Post # 1
do people chart so they can see when they are due to ovulate? Iv come off the pill but won’t ttc until this time next year, but I heard people chart so they know when to not have sex as well? How do you chart? Just use a Calendar? Is there an app? I’m new to the ttc thing, have had it too easy on the pill for too long. Any advice about this charting thing would be Appreciated!
Post # 2
i don’t know as much about it as some people on here. Maybe comment in one of the CHARTERS boards because they are always happy to give advice and share knowledge.
i keep track of my periods. So cycle day 1 (CD1) is the first day of my period. Then roughly CD12-14 is when I am most fertile. I write CD1 CD2 in my diary everyday.. Then once I get my next period it starts at CD1 again. After doing this for several months I could work out that my cycle lasts for 27 days (usually) so then I know when to be prepared for my period.
i have charted in this way for a few years mainly just to keep track of when my periods are. But last month we decided to try to conceive (TTC) so now I am trying to time our BD (sex) so we hopefully become pregnant.
if you do a search online for ‘ovulation calculator’ you can put in the date of your last period, the length of your cycle and then it will calculate when you are most fertile and also when your next period will begin (approximately).
Good luck 🙂 it’s good fun. I have learnt so much about my body xx
Post # 3
nearlymarriedlass: The best thing to do if you want to learn charting is to read Taking Charge of Your Fertility. That will give you a great explanation of all the things to take into account if you decide to start charting! Basically, you take your basal body temperature with a basal thermometer at the same time every day, just after waking up but before getting out of bed. You should see a pattern of lower temps before you ovulate and higher temps afterwards. After doing it for a few months, you might see a pattern – for example, I generally ovulated on cycle day 16, so I knew that sex on day 12 and 13 was not as likely to lead to pregnancy as sex on days 14 and 15. Some months, you will ovulate earlier or later, though, so using an ovulation predictor kit is a better way to tell when you’re about to ovulate. Charting will just confirm ovulation after the fact. Good luck!
Post # 4
nearlymarriedlass: I’m one of those ladies who charted while not TTC to avoid pregnancy (for about a year before we were ready to try). I think it seems complicated for some people at first, but it’s really not.
What it involved for me was taking my temperature every morning (I just had a thermometer on my nightstand, and I’d pop it in my mouth right after my alarm went off), plugging those temperatures into an app so I could see my trends over time (most of us on here use Fertility Friend, but there are other apps that do it, too, like TCOYF), and checking my cervical fluids throughout the day when I used the bathroom. The temperatures confirm when ovulation happened (after the fact), and the cervical fluid can help tell you when ovulation is approaching/when you’re most fertile (before the fact).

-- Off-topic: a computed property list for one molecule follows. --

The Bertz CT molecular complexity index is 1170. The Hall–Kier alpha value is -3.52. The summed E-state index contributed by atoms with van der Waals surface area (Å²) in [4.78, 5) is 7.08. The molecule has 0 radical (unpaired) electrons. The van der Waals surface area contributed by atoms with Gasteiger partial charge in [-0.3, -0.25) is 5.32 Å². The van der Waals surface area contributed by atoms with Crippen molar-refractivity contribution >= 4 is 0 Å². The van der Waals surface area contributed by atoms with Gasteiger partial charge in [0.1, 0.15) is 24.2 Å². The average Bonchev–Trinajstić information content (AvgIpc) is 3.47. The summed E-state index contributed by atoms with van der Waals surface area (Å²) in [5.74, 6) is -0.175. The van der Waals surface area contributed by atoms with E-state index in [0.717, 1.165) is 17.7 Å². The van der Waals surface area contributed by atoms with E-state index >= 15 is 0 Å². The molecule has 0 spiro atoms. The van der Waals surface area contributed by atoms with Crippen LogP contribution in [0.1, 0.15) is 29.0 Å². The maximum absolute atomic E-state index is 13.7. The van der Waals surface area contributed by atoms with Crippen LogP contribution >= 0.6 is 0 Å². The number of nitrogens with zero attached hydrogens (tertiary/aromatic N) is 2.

Some ladies do “chart” just using a calendar (that really is not what we’re talking about on here when we say “charting” – it’s what’s widely known as the rhythm method), but I would strongly disuade you from doing that if you’re trying to avoid pregnancy – all it takes is one month where you ovulate earlier or later than normal to get pregnant doing it that way. Instead, using the symptothermal method (temperatures, cervical fluid, and your body’s other signs and symptoms) helps you know what’s going on with your body each individual month.
Phew, wasn’t planning to write a novel! But I loved charting! I did it for a year while trying to avoid, then used charting to pinpoint my ovulation and got pregnant our first month trying. We’ll definitely be using it again after our baby is born.
ETA – just an additional note – ovulation calendars/predictors are OK for getting a general range of when you might ovulate, but they aren’t accurate for everyone. They go by averages, and lots of women are not average! For example, I had 28-30 day cycles, and most calculators would say I’d ovulate around CD14 or 15 – I never did. I tended to ovulate later (averaging CD18, but as late as 23). Charting is great in that it takes out the uncertainty – lots of women aim for that estimated ovulation date, not knowing for months that they aren’t having sex at the right time. I would have been one of those ladies had I not charted.